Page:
THE NEW FAITHFUL: Why Young Adults are Embracing Christian Orthodoxy
by Colleen Carroll
(Loyola Press, Chicago, 2002, 320pp, $39.95. Available from AD Books)
Regular readers of AD2000 will be aware from a number of articles and reports over recent years that solidly orthodox seminaries, dioceses and religious orders have been attracting larger numbers of vocations than their more liberal counterparts.
This encouraging trend has been confirmed over a more diverse canvas - affecting Catholics and Protestants alike and numerous aspects of Church life - in a just-published book titled The New Faithful. While the book's examples are derived from the United States - a more religiously practising nation than Australia - similar patterns are evident here also.
The book's author, 27-year-old Colleen Carroll, is a news and editorial writer for the St Louis Post-Despatch whose articles have appeared in a wide range of US journals. Her thoroughly-researched book chronicles the wide variety and large number of groups of young Catholics and Protestants who today are attracted by orthodox rather than liberal Christianity. This has found expression in such things as pro-life activism, eucharistic devotion, evangelisation or support for Church teachings on sex, marriage and family.
At a time when secularism, permissiveness, political correctness and relativism dominate the US (and Australian) public square, the baby-boomers' watered-down, accommodating brand of Christianity, so "with-it" in the 1970s and 1980s, no longer appeals to the religiously-inclined among the younger generation. While this group constitutes only a small percentage of the total of nominal Catholics and Protestants in their age group, those with any attachment at all to Christianity are likely to be orthodox rather than liberal. Meanwhile, as in Australia, the large majority continues to vote with its feet, turning its back on effete, trendy versions of the Faith.
As George Weigal observes in his latest book, The Courage to be Catholic, "Catholic Lite" - with its spurious interpretations of the Second Vatican Council - has had its day, even though its disciples continue to operate some of the Church's bureaucratic "switch-points".
Colleen Carroll defines her subjects as follows:
"These young adults are not perpetual seekers. They are committed to a religious worldview that grounds their lives and shapes their morality. They are not lukewarm believers or passionate dissenters. When they are embracing a faith tradition or deepening their commitment to it, they want to do so wholeheartedly or not at all. When they are attracted to tradition in worship or in spirituality, they want to understand the underlying reality of that tradition and use it to transform their lives. That sense of commitment and total acceptance of orthodoxy sets them apart from many of their peers and fellow believers who share their affection for the trappings of religious tradition but reject its theological and moral roots."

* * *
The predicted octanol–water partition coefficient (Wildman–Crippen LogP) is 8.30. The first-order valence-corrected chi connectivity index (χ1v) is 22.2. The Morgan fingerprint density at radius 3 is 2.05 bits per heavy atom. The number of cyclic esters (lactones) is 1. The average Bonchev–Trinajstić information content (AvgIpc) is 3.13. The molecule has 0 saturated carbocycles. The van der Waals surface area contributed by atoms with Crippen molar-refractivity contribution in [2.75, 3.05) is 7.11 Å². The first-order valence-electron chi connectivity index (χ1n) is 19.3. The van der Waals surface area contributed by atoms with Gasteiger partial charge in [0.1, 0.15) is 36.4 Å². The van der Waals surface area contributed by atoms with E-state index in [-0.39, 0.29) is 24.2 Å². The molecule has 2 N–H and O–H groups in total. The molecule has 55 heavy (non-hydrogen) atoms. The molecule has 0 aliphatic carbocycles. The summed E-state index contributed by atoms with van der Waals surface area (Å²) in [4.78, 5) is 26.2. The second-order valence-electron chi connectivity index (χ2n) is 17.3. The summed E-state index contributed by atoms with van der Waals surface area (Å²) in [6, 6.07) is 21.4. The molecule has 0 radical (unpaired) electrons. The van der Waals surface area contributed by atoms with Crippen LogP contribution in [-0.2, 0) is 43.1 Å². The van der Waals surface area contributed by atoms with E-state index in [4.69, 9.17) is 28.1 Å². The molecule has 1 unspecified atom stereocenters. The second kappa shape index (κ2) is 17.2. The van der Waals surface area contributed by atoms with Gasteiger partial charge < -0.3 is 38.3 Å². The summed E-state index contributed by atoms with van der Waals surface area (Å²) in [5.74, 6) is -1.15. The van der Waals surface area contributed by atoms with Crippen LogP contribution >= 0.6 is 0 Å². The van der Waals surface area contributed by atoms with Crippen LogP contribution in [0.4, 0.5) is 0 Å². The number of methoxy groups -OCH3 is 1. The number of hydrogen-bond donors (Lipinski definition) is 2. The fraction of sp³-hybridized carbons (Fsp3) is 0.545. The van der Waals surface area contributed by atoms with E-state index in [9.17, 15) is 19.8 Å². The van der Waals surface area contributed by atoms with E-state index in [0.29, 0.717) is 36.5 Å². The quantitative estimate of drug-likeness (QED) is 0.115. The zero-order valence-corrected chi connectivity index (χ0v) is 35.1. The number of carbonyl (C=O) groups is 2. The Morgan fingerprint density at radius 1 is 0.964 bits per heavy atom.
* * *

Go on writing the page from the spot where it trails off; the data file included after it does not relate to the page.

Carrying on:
She later notes: "They have been exposed to 'watered-down' religion, moral relativism, or atheism, and they crave its opposite."
This tendency, she writes, "has mystified many baby boomers ... raised before Vatican II" who "marvel that their children are embracing devotions like eucharistic adoration and the rosary, the very traditions that they happily shed in the 1960s and 1970s." Likewise, "baby boomers in liberal mainline Protestant denominations watch their children defect in droves, opting instead for evangelical churches that preach the inerrancy of Scripture and the immorality of premarital and homosexual sex."
Carroll continues: "Repulsed by the sexual licence, moral confusion. and social chaos they see around them, these young adults are embracing conventional morality and an orthodox faith that gives meaning to their countercultural choices."
Many of them, having tasted material and professional success, still find their lives empty, their spiritual hunger unsatisfied. Having been left ignorant of the faith as students in Catholic schools, they are "hungry for solid answers."
Colleen Carroll chronicles the various "hard-core, demanding" religious orders and seminaries that have attracted recruits from today's younger generation, noting that "enrolment trends in diocesan seminaries also reflect the attraction to orthodoxy among the young." She cites statistics showing that "dioceses where bishops are considered orthodox ordain nearly five times as many priests as those run by liberal bishops."
The author is optimistic about the religious future on the basis of her research: "The tide could turn either way, but interviewers of the young believers in this book seem to indicate that this generation craves mystery and a connection to the traditions that the modern world has stripped away. These yearnings bode well for the historical churches in general, and the accompanying desire for moral guidance from a trusted authority figure portends a positive future for the Catholic Church in particular."
The successful World Youth Days, inspired by John Paul II, certainly confirm this conclusion.
Anyone feeling depressed at the present state of the Church should investigate this book. It will come as a breath of fresh air.